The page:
Kitchen Garden Guides

Sunday, December 29, 2013

Gardening in public…

I know I keep going on about it, but Carol and I have done an amazing job with the Cygnet Library garden. I spent a couple of hours there on Saturday, weeding, spreading a bit of mulch, planting some new things and watering and I felt like I was 10’ tall. I am so proud of it.

Every plant was chosen for several reasons – first it had to be edible, next it had to cope with VERY shallow soil and lastly, it had to be pretty. And I am pleased to say that, so far, they all score 10/10. Another reason was…. it had to be cheap or free!

We only had a budget of $150 and we spent every cent of that on plants, fertilizer, signage etc. Now we are running on empty but the Cygnet library-goers are regularly donating to a box I put on the counter inside and that is all I now have to keep the garden up to scratch.

It is completely different gardening on a narrow strip of ground between the library and the carpark, compared to in my private acre. I really quite like seeing people constantly coming and going, cars driving in then out and every now and then someone coming over for a chat. Today a German tourist came and sat on the bench and used the free wi-fi provided by the library. We were both pleasantly surprised that it was available even though the library was closed.

A local came and said hello and I picked her a lettuce and some herbs. You see, the garden is for everyone; not much use growing herbs and food if no-one eats it. I wrote a new sign on plastic milk bottle that I put upside down on a stake. It tells you what is ready to pick and encourages everyone to join in. Right now you can pick a few broad beans, some lettuce, kale flowers, all sorts of herbs including marjoram, thyme, rosemary and Vietnamese mint plus edible flowers like marigolds.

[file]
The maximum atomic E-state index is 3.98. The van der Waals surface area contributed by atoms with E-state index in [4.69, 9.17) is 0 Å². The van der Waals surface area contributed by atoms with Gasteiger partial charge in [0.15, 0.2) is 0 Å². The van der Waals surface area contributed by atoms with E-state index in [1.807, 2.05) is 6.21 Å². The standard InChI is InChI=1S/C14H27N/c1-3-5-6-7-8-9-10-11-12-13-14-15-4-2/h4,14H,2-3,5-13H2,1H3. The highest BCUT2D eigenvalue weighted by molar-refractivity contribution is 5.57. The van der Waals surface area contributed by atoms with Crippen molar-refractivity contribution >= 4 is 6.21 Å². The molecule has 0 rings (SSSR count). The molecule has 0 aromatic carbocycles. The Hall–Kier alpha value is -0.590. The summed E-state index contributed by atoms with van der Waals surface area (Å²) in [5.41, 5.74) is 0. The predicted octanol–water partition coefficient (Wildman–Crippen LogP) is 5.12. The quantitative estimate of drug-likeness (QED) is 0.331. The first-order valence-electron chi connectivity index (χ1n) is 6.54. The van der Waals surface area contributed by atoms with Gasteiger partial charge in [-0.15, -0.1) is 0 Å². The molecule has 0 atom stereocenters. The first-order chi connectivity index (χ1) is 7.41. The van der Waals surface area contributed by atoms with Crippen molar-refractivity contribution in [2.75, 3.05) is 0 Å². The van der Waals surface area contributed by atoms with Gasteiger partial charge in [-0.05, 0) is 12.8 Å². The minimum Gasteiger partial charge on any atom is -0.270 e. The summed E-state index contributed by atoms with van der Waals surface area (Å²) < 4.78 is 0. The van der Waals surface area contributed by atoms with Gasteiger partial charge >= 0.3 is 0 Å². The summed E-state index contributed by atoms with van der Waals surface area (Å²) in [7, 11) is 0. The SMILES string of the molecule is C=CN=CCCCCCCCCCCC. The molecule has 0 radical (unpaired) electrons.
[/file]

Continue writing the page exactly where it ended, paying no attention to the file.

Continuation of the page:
The red cabbage is forming a heart now and the black currants are ripening well. Don’t tell anyone but I ate 2 deliciously ripe ones today. I planted out a caraway plant and lots of garlic and plain chives which will clump up and flower later in summer – autumn. I am always looking at the garden with an eye to what will be finishing soon and choosing a few more things to put in to take their place when the time comes. This is how the donations are used.

I am hoping to take this theme up and down the streets of Cygnet, wherever I can get permission to add food to a piece of ground, no matter how small. I have already asked at the Commonwealth Bank and look forward to the reply when the bank opens again!

Happy food gardening!


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Jason Dingley said...

I love how you put up signs inviting others to help themselves to the produce. One day someone will pick on of those beans and it will taste so good it will inspire them to start a garden of there own.

Keep up the great community spirit.